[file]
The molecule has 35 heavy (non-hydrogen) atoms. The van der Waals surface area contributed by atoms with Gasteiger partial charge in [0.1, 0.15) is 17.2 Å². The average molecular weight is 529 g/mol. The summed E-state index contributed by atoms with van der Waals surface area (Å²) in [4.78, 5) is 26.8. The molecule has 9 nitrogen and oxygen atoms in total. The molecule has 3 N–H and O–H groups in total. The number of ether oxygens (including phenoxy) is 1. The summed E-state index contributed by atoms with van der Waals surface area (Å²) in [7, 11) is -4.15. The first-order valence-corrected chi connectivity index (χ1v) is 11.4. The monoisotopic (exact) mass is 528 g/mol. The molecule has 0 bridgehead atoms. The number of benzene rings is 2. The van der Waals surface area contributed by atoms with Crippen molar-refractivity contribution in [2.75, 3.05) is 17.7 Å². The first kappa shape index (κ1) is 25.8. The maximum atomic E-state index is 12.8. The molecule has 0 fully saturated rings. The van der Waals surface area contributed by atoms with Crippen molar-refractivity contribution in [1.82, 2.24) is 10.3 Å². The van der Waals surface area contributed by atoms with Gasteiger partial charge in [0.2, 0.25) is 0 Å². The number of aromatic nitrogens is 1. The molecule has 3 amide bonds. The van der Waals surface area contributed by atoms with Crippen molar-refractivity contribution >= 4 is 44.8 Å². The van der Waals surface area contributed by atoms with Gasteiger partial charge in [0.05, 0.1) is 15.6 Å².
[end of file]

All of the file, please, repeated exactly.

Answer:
The molecule has 35 heavy (non-hydrogen) atoms. The van der Waals surface area contributed by atoms with Gasteiger partial charge in [0.1, 0.15) is 17.2 Å². The average molecular weight is 529 g/mol. The summed E-state index contributed by atoms with van der Waals surface area (Å²) in [4.78, 5) is 26.8. The molecule has 9 nitrogen and oxygen atoms in total. The molecule has 3 N–H and O–H groups in total. The number of ether oxygens (including phenoxy) is 1. The summed E-state index contributed by atoms with van der Waals surface area (Å²) in [7, 11) is -4.15. The first-order valence-corrected chi connectivity index (χ1v) is 11.4. The monoisotopic (exact) mass is 528 g/mol. The molecule has 0 bridgehead atoms. The number of benzene rings is 2. The van der Waals surface area contributed by atoms with Crippen molar-refractivity contribution in [2.75, 3.05) is 17.7 Å². The first kappa shape index (κ1) is 25.8. The maximum atomic E-state index is 12.8. The molecule has 0 fully saturated rings. The van der Waals surface area contributed by atoms with Crippen molar-refractivity contribution in [1.82, 2.24) is 10.3 Å². The van der Waals surface area contributed by atoms with Gasteiger partial charge in [0.2, 0.25) is 0 Å². The number of aromatic nitrogens is 1. The molecule has 3 amide bonds. The van der Waals surface area contributed by atoms with Crippen molar-refractivity contribution >= 4 is 44.8 Å². The van der Waals surface area contributed by atoms with Gasteiger partial charge in [0.05, 0.1) is 15.6 Å².